The Fort Hamilton Parkway staircase, leading to the street. We are looking west along the ROW.
If the Cross-Brooklyn Expressway was to be positioned north of the Sea Beach Branch throughout it's ROW, then highway engineers may not have had to worry about the Fort Hamilton Parkway station while constructing the expressway, since it would not have been in the way.
According to nycroads.com, an interchange was planned from the Cross-Brooklyn
Expressway and Fort Hamilton Parkway. The planned interchange may
have been at or near this location. Large amounts of non-railroad
ROW land acquisition would have been required for the construction of this
Catenary mounting brackets and frayed catenary wires dangle from the overpass. At one time, the LIRR Bay Ridge branch served for some of the New Haven Railroad's freight operations. The New Haven Railroad used catenary wires to power their electric trains. The LIRR, who owns the railroad line, did not use catenary provided power for their electric trains. So, it is interesting to see that the LIRR outfitted power for the line to be used by railroad corporations other than their own!
LIRR diesel trains ran along this line. Now, New York and Atlantic
(NYA) diesel freight trains utilize this line for their operations (NYA
leases the line from the LIRR for freight operations).
Looking west at the Fort Hamilton Parkway subway station and an overpass. The LIRR Bay Ridge Branch now occupies a position north of the Sea Beach subway line.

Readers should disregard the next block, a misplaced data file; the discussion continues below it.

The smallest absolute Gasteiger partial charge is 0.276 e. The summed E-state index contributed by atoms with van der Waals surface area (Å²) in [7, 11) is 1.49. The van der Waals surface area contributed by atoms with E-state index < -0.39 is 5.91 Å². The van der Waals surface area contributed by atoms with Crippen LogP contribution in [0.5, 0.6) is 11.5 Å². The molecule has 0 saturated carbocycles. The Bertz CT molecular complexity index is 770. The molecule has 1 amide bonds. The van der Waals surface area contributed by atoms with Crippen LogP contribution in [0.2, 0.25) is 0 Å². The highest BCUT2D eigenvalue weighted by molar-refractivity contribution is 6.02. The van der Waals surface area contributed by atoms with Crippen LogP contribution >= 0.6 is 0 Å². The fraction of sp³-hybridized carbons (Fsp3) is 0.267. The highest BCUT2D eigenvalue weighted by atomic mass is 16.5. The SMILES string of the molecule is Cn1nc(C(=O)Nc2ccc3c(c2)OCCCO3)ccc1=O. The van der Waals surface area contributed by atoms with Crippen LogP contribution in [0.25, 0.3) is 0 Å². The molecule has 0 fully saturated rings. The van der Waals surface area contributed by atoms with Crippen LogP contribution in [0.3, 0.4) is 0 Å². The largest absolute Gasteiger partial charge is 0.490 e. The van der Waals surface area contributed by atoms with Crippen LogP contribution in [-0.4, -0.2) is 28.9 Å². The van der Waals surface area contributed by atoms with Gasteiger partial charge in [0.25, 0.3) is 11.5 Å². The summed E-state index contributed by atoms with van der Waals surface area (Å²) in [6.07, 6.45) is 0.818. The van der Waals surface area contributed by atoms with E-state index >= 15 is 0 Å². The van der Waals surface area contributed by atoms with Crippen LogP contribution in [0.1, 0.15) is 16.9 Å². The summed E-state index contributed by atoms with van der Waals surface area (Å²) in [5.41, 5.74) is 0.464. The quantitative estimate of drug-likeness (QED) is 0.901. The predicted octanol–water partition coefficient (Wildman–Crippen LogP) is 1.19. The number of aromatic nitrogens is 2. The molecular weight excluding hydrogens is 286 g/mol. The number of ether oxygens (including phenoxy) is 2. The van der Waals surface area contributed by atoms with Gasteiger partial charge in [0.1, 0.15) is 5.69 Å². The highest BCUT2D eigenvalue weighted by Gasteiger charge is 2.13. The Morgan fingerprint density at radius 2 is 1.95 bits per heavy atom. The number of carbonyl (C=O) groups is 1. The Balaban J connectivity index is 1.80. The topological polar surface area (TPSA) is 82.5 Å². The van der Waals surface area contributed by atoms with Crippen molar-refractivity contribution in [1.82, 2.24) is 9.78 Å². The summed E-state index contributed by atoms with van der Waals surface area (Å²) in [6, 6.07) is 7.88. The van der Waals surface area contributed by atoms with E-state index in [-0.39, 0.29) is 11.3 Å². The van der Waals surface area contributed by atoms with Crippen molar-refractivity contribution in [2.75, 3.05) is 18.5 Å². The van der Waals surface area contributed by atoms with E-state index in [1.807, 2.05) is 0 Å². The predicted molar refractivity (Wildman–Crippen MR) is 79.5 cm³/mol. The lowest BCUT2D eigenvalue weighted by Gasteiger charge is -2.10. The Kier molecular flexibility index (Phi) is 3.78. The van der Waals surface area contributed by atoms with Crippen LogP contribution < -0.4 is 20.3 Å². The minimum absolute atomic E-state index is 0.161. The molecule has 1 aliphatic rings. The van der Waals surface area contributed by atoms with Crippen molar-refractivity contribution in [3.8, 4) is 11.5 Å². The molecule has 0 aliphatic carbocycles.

From nycroads.com: "Between Fort Hamilton Parkway and 12th Avenue, the
expressway would descend to railroad grade at 12th Avenue. The depressed
eight-lane roadway, in a position north of the two existing LIRR Railroad
tracks would be retained, would not interfere with the Sea Beach tracks
that would remain south of the railroad. Property acquisition would
be required between 65th Street and 62nd Street, and on the north side
of 61st Street from 9th Avenue easterly to 12th Avenue."
Continuing east on our tour, the LIRR Bay Ridge Branch has a fairly wide ROW at this point. Notice the gently sloping land that was created in order to provide a trench for the railroad ROW. A railroad service road, consisting of packed ballast, lines the ROW. At the top of the sloping hill lies 61st Street. Moses' engineers had intended on acquiring much of built-up property for the very large eight-lane expressway that was to be built in this area.
The Sea Beach subway line, residing south of the LIRR Bay Ridge Branch. The Sea Beach line is located above the retaining wall, whereas the LIRR Bay Ridge Branch single-tracked line runs directly next to the cement wall.
The Cross-Brooklyn Expressway would have been located to the north of
the LIRR Bay Ridge Branch train tracks.
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